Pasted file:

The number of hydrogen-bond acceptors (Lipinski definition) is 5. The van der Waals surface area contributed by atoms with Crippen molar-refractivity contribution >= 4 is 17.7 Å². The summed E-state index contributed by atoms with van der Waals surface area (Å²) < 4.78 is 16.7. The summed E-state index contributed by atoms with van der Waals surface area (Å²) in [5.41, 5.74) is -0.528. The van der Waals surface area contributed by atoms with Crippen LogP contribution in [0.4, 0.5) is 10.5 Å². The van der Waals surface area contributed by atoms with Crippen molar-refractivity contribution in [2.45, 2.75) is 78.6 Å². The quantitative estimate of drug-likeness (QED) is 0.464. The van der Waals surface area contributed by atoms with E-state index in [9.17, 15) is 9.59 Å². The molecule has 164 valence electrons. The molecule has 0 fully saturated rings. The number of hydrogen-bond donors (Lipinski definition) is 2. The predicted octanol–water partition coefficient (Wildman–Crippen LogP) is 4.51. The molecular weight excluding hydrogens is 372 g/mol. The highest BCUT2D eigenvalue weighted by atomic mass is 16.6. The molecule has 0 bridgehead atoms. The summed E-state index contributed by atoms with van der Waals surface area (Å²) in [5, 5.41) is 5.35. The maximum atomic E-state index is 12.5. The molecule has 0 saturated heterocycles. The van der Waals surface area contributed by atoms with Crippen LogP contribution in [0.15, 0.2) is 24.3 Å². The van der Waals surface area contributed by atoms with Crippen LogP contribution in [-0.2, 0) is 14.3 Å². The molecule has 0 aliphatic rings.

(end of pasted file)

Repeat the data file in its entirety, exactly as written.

The number of hydrogen-bond acceptors (Lipinski definition) is 5. The van der Waals surface area contributed by atoms with Crippen molar-refractivity contribution >= 4 is 17.7 Å². The summed E-state index contributed by atoms with van der Waals surface area (Å²) < 4.78 is 16.7. The summed E-state index contributed by atoms with van der Waals surface area (Å²) in [5.41, 5.74) is -0.528. The van der Waals surface area contributed by atoms with Crippen LogP contribution in [0.4, 0.5) is 10.5 Å². The van der Waals surface area contributed by atoms with Crippen molar-refractivity contribution in [2.45, 2.75) is 78.6 Å². The quantitative estimate of drug-likeness (QED) is 0.464. The van der Waals surface area contributed by atoms with E-state index in [9.17, 15) is 9.59 Å². The molecule has 164 valence electrons. The molecule has 0 fully saturated rings. The number of hydrogen-bond donors (Lipinski definition) is 2. The predicted octanol–water partition coefficient (Wildman–Crippen LogP) is 4.51. The molecular weight excluding hydrogens is 372 g/mol. The highest BCUT2D eigenvalue weighted by atomic mass is 16.6. The molecule has 0 bridgehead atoms. The summed E-state index contributed by atoms with van der Waals surface area (Å²) in [5, 5.41) is 5.35. The maximum atomic E-state index is 12.5. The molecule has 0 saturated heterocycles. The van der Waals surface area contributed by atoms with Crippen LogP contribution in [0.15, 0.2) is 24.3 Å². The van der Waals surface area contributed by atoms with Crippen LogP contribution in [-0.2, 0) is 14.3 Å². The molecule has 0 aliphatic rings.